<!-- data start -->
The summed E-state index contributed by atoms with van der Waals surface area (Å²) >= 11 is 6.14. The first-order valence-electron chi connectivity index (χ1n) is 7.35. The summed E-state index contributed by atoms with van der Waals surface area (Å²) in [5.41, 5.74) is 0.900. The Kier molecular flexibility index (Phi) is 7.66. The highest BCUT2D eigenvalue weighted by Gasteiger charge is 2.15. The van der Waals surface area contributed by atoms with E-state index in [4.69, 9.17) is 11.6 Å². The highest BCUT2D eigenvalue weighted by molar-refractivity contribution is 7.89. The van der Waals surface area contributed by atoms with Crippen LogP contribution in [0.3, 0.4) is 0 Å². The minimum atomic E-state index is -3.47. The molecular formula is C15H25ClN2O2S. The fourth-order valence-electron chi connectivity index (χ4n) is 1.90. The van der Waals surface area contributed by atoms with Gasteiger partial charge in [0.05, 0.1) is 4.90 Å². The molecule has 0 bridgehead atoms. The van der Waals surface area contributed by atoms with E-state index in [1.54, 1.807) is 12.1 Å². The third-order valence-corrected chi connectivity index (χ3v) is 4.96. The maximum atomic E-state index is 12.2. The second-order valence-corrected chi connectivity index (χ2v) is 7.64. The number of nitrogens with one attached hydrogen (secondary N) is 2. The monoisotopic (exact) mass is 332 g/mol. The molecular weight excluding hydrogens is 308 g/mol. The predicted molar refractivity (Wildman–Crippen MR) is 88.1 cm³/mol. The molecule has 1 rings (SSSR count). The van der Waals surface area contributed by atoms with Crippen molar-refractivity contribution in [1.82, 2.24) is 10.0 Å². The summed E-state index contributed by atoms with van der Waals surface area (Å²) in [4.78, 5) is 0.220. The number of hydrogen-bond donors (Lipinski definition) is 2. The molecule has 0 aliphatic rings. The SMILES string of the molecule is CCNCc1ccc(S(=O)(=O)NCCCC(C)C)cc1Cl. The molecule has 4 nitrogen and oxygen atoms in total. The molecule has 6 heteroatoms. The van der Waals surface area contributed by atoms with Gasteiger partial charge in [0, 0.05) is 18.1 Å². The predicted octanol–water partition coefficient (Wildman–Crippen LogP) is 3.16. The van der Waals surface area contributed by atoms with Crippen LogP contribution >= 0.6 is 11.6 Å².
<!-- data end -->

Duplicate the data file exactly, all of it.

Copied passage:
The summed E-state index contributed by atoms with van der Waals surface area (Å²) >= 11 is 6.14. The first-order valence-electron chi connectivity index (χ1n) is 7.35. The summed E-state index contributed by atoms with van der Waals surface area (Å²) in [5.41, 5.74) is 0.900. The Kier molecular flexibility index (Phi) is 7.66. The highest BCUT2D eigenvalue weighted by Gasteiger charge is 2.15. The van der Waals surface area contributed by atoms with E-state index in [4.69, 9.17) is 11.6 Å². The highest BCUT2D eigenvalue weighted by molar-refractivity contribution is 7.89. The van der Waals surface area contributed by atoms with Crippen LogP contribution in [0.3, 0.4) is 0 Å². The minimum atomic E-state index is -3.47. The molecular formula is C15H25ClN2O2S. The fourth-order valence-electron chi connectivity index (χ4n) is 1.90. The van der Waals surface area contributed by atoms with Gasteiger partial charge in [0.05, 0.1) is 4.90 Å². The molecule has 0 bridgehead atoms. The van der Waals surface area contributed by atoms with E-state index in [1.54, 1.807) is 12.1 Å². The third-order valence-corrected chi connectivity index (χ3v) is 4.96. The maximum atomic E-state index is 12.2. The second-order valence-corrected chi connectivity index (χ2v) is 7.64. The number of nitrogens with one attached hydrogen (secondary N) is 2. The monoisotopic (exact) mass is 332 g/mol. The molecular weight excluding hydrogens is 308 g/mol. The predicted molar refractivity (Wildman–Crippen MR) is 88.1 cm³/mol. The molecule has 1 rings (SSSR count). The van der Waals surface area contributed by atoms with Crippen molar-refractivity contribution in [1.82, 2.24) is 10.0 Å². The summed E-state index contributed by atoms with van der Waals surface area (Å²) in [4.78, 5) is 0.220. The number of hydrogen-bond donors (Lipinski definition) is 2. The molecule has 0 aliphatic rings. The SMILES string of the molecule is CCNCc1ccc(S(=O)(=O)NCCCC(C)C)cc1Cl. The molecule has 4 nitrogen and oxygen atoms in total. The molecule has 6 heteroatoms. The van der Waals surface area contributed by atoms with Gasteiger partial charge in [0, 0.05) is 18.1 Å². The predicted octanol–water partition coefficient (Wildman–Crippen LogP) is 3.16. The van der Waals surface area contributed by atoms with Crippen LogP contribution >= 0.6 is 11.6 Å².